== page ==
Be ready for a great class today…….

  5. gamesb00k

    “You’ve created something and want to use elastic pricing to motivate dissemination and cover costs.” Exactly.

    Look rather to the HumbleBundle model. “Here is a bunch of software/books. Pay what you want. If you pay more than average, you get these N additional items as well.”. Its simple, encourages fast adoption and it works. And good content *does* sell.

    I think trying to prices individual articles is going to be problematic. Do what magazines have always done and “bundle” a whole bunch.

  6. This is a genius idea for certain publications, definitely worth trying.

    Supply and demand principles don’t really apply, because once something is created on the Web, the supply is infinite. That’s the difference between this and, say, Kickstarter projects. You aren’t raising money in advance to do something. You’ve created something and want to use elastic pricing to motivate dissemination and cover costs.

    Of course, you could put expiration dates on stories. That would make them more akin to airline seats. When will the price be lowest?

    But I think when you’re talking about price points in the $0.25 to $2 range, people aren’t likely to spend too much time deciding whether they can save a dollar by waiting. They’re either interested in a story or they aren’t. An eventually lower price becomes more like a pleasing bonus.

    Perhaps this would do the trick: “We promise the price won’t rise. And you might wind up paying much less than $1.99.”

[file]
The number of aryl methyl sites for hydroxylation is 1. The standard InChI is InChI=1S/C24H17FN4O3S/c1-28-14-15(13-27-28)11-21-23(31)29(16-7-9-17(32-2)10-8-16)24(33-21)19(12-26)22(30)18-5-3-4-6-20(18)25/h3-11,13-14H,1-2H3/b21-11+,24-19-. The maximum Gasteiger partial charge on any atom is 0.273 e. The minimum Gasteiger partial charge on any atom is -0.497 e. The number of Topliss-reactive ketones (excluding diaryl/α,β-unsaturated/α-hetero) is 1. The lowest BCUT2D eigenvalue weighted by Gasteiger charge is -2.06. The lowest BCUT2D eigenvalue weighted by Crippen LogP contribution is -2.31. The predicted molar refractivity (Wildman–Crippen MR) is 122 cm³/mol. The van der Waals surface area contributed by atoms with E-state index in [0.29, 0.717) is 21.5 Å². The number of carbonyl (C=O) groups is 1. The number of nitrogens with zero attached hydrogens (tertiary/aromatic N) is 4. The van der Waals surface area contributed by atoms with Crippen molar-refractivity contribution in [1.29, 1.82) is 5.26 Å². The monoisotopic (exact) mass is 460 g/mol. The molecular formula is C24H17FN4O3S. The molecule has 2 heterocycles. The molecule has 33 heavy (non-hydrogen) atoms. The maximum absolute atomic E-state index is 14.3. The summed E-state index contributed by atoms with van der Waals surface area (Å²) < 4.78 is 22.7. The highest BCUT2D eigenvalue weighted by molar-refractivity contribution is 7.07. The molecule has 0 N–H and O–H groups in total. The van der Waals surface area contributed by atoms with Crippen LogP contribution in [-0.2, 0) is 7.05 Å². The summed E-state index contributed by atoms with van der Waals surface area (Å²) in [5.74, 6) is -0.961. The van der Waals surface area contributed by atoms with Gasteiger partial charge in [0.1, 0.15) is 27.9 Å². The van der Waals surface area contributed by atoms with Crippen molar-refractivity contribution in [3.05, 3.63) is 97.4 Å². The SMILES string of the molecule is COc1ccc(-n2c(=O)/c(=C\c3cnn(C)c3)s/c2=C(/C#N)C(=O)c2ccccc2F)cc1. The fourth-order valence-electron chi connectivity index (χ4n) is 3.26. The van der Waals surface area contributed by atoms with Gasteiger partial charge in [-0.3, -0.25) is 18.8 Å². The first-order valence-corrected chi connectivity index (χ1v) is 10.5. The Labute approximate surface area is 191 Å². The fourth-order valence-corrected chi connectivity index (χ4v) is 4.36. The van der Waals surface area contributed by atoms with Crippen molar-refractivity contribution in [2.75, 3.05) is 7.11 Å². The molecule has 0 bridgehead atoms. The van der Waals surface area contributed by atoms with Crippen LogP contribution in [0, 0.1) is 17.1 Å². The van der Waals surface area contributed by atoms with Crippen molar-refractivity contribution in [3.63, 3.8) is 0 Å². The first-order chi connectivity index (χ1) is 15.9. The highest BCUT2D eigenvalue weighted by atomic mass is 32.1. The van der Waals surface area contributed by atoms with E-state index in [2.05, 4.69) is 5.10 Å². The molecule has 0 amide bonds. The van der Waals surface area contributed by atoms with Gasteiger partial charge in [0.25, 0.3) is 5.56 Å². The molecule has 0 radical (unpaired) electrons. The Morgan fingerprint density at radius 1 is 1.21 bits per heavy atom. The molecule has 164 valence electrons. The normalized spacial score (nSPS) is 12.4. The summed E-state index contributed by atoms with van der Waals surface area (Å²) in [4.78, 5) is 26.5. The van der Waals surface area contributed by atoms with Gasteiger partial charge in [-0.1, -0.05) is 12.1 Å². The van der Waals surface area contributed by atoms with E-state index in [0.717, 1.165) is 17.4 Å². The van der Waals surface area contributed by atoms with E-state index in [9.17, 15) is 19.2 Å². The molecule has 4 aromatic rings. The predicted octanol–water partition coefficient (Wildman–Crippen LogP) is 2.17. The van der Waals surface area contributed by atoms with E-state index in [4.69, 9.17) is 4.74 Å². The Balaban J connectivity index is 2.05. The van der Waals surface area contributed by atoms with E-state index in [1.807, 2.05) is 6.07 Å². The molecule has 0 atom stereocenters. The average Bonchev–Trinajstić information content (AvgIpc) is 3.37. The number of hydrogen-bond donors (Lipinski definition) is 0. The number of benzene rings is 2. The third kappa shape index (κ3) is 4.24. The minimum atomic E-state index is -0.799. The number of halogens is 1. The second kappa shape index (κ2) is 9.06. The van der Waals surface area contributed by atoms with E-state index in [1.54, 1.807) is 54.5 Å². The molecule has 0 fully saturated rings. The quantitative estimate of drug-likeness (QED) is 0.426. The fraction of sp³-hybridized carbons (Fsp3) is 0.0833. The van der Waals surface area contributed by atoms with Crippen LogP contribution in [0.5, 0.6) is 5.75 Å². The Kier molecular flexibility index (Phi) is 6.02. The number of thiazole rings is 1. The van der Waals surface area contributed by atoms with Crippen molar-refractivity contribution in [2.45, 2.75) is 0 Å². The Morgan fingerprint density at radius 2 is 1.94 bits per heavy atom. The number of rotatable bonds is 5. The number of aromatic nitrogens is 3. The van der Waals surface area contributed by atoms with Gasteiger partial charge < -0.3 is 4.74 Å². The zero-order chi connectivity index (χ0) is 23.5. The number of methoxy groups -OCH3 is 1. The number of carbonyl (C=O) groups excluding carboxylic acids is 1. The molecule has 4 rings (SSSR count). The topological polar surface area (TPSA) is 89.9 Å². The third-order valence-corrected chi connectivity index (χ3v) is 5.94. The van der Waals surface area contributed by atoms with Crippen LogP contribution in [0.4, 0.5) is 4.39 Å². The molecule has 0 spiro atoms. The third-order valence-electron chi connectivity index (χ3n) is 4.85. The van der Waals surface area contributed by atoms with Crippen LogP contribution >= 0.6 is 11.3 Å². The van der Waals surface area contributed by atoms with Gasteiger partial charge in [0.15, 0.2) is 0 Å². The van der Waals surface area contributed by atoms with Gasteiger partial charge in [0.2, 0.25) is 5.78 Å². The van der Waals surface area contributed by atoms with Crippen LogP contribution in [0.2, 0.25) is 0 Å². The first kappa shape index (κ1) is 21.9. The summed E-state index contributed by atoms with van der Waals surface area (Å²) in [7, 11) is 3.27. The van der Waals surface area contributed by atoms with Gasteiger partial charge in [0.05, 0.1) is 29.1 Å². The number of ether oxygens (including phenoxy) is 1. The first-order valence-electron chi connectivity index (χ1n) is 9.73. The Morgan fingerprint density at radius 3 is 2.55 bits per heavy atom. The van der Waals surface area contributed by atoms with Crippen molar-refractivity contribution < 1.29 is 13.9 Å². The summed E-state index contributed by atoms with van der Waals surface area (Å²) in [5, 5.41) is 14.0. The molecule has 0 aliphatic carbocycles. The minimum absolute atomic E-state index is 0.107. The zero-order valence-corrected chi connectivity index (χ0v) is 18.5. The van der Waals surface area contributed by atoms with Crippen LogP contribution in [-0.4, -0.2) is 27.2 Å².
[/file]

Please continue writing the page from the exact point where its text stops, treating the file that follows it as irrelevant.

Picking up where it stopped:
Henrik is correct, though, about small publications.

  7. Or, we could do some research to develop a realistic pricing model, then invest the resources required to produce content for which people would consistently agree to pay. Seems a lot simpler than goofy payment gimmicks which don’t address the central issue confounding most paywall models: undifferentiated content unworthy of the prices being asked.

  8. A local bar in my town takes the opposite approach: The price of a beer starts low and goes up as more people buy it. This seems to be working well for them.

    I agree with Henrik — starting high and going low will encourage people to wait to buy, hoping for a lower price. This is what magazine publishers have trained people to do for many years. Starting low will give people an incentive to get in at the bottom and hopefully cause a rush at the beginning. This would definitely be an interesting test.

  9. Are people really this altruistic to pay the full price so other people will pay less? I know a lot of people that would wait until someone else pays full price to get the discount. It would also be very difficult to establish this idea at a local newspaper with a small amount of readers. These local articles are only ‘nice to have’ and unfortunatly not too many people really need them.